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The U.S. Department of the Interior's (DOI) Natural Resource Damage Assessment and Restoration Program (Restoration Program) operates under a series of laws, regulations, and authorizing statutes.  Additional Program guidance arises from Executive Orders and Departmental policies.

Laws and Regulations
Three laws, and their accompanying regulations, form the legal foundation for the NRDA Restoration Program and provide trustees with the legal authority to carry out Restoration Program responsibilities.  These laws and regulations authorize and direct the DOI to take appropriate actions necessary to protect and restore the natural resources (and services provided by those natural resources) under its trusteeship that have been injured by a release of a hazardous substance or discharge, or a substantial threat of discharge of oil.

  1. Comprehensive Environmental Response, Compensation, and Liability Act of 1980 (CERCLA), as amended (42 U.S.C. §§ 9601, et seq.), including but not limited to sections 104, 107, 111(i), and 122.

    For the regulations implementing CERCLA natural resource damage assessment and restoration activities conducted for releases of hazardous substances,
    see 43 CFR 11.

    On February 8, 2000, the Department updated its final rule for simplified, or "Type A," procedures for assessing natural resource damages
    under CERCLA.

    On October 2, 2008, the Department updated its final rule for "Type B" procedures, which outlines an assessment process and assessment methods that trustees utilize on a case-by-case basis.

  2. Oil Pollution Act of 1990 (OPA) (33 U.S.C. §§ 2701, et seq.), including but not limited to sections 1006 and 1012.

    For the regulations implementing OPA natural resource damage assessment and restoration activities conducted for discharges of oil, see 15 CFR 990.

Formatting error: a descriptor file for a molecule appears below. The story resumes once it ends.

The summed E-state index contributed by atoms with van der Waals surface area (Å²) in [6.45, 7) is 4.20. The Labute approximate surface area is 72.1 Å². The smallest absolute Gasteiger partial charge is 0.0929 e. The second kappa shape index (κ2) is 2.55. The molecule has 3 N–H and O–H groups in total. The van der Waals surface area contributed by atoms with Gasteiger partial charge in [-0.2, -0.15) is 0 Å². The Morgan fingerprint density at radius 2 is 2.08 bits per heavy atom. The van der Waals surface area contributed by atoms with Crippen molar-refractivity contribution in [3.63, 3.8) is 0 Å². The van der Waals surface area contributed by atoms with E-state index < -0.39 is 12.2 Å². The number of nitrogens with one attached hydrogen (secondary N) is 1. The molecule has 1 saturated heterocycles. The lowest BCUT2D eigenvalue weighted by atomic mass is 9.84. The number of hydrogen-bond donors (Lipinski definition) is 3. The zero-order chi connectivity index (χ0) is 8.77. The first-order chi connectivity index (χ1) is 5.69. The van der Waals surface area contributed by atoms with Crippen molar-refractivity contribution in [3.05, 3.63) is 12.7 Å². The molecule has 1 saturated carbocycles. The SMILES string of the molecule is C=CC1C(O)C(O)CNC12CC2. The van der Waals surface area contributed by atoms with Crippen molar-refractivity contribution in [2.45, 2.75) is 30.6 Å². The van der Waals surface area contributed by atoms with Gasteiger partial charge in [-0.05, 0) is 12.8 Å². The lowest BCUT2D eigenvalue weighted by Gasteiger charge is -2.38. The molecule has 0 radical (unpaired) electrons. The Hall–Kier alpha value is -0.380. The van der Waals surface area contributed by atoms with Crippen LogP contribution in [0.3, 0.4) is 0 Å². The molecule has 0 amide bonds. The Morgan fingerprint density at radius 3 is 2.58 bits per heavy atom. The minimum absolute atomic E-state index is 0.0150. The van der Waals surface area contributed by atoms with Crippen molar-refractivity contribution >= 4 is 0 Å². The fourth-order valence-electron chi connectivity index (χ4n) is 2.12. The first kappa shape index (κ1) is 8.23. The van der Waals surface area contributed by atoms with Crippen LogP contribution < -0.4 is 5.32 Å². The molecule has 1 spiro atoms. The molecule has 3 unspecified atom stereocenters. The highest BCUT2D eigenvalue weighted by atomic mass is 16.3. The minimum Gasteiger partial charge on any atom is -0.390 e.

3. Federal Water Pollution Control Act or Clean Water Act (CWA), as amended
    (33 U.S.C. §§ 1251, et seq.), including but not limited to section 311(f). 

In addition to the three laws and their accompanying regulations above, the NRDA Restoration Program also refers to the National Oil and Hazardous Substances Pollution Contingency Plan (NCP), as amended (40 CFR 300), issued by the U.S. Environmental Protection Agency.  The NCP regulations provide for efficient, coordinated, and effective action to minimize adverse effects from oil discharges and hazardous substance releases.

Authority and Authorizing Statutes
As authorized by CERCLA, OPA, and CWA, injuries to natural resources that the DOI manages or controls are assessed, and appropriate restoration projects are identified in contemplation of negotiated settlements or legal actions (in rare cases) with potentially responsible parties.  Recoveries, in cash or in-kind services, from the potentially responsible parties are then used to finance or implement the restoration of the injured resources, pursuant to a publicly reviewed restoration plan.

  • CERCLA, as amended (42 U.S.C. §§ 9601, et seq.).  Section 106 of the act authorizes the President to clean up hazardous substance sites directly, or obtain cleanup by a responsible party through enforcement actions.  Trustees for natural resources may assess and recover damages for injury to natural resources from releases of hazardous substances and use the damages for restoration, replacement, or acquisition of equivalent natural resources.  Provides permanent authorization to appropriate receipts from responsible parties.

  • OPA (33 U.S.C. §§ 2701, et seq.).  Amends the CWA and authorizes trustees for natural resources to present a claim for, and to recover damages for, injuries to natural resources from each responsible party for a vessel or facility from which oil is discharged, or which poses a substantial threat of discharge of oil, into or upon the navigable waters of the United State (U.S.), adjoining shorelines, or the exclusive zone.

  • CWA, as amended (33 U.S.C. §§ 1251, et seq.).  Authorizes trustees for natural resources to assess and recover damages for injuries to natural resources resulting from the discharge of oil into or upon the navigable waters of the U.S., adjoining shorelines, or waters of the contiguous zone; any connection with activities under the Outer Continental Shelf Lands Act (43 U.S.C. §§ 1331, et seq.) or the Deepwater Port Act of 1974 (33 U.S.C. §§ 1501, et seq.); or that which may affect natural resources belonging to, appertaining to, or under the exclusive management authority of the U.S.

  • Public Law 101-337 (16 U.S.C. §§ 19jj, et seq.).  Provides that response costs and damages recovered under it, or amounts recovered under any statute as a result of damage to any Federal resource within a unit of the National Park System, shall be retained and used for response costs, damage assessments, restoration, and replacements.  Liability for damages under this public law is in addition to any other liability that may arise under other statutes.